Chris Jasper/LONDON

A merger between British Airways and Netherlands flag-carrier KLM is looking more likely, with the pair last week agreeing to extend the exclusivity period for their ongoing negotiations.

A previous period is understood to have lapsed, a development which led some to speculate that talks were going badly.

In a joint statement, the pair say that "constructive discussions have taken place and important progress has been made", adding that "a business rationale for a potential merger exists".

The new exclusivity period will run for "several weeks", during which the airlines will review external and internal aspects of what they say would be "the most complex transaction in aviation industry".

KLM has separately stated that a formal merger proposal is expected to go to the European Union at the end of next month.

The two have already submitted a "briefing paper" to the European Commission, and BA chief executive Rod Eddington and KLM counterpart Leo van Wijk have briefed competition commissioner Mario Monti (Flight International, 11-17 July, P6).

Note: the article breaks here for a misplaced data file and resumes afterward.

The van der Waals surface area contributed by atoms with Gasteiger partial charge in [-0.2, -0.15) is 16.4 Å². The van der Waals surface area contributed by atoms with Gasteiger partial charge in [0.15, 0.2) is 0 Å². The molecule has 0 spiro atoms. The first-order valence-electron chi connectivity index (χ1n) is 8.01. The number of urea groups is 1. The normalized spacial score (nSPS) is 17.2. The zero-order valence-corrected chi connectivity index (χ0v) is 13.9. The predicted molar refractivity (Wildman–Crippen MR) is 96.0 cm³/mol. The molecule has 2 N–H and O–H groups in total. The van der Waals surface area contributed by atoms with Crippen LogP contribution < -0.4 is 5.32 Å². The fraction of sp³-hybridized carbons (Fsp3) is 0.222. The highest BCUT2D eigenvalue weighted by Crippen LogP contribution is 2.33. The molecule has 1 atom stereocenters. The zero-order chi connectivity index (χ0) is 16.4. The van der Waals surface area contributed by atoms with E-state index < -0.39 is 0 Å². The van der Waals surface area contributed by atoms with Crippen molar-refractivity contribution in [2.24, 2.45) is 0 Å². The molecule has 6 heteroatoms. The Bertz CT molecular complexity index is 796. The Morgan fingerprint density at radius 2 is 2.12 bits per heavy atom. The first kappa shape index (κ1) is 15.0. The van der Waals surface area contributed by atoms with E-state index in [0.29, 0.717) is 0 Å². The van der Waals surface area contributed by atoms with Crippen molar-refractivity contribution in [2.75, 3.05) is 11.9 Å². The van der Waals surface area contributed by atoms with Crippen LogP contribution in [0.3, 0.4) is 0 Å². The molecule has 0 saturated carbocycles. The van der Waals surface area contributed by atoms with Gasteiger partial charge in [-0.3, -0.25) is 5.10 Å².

Greater concern surrounds the US reaction. Part of the deal's appeal lies in the opportunity for BA to restructure its network around a multi-hub system, focusing transfer traffic on Amsterdam Schiphol. But Washington has already warned that a BA takeover would jeopardise KLM's unrestricted access to the US - secured via a Dutch-negotiated bilateral - since those rights depend on nationality.

A system of holding companies could solve this problem, but the US could use the issue to press for a new "open skies" US-UK bilateral. This in turn could raise further questions about the wisdom of the merger.

Source: Flight International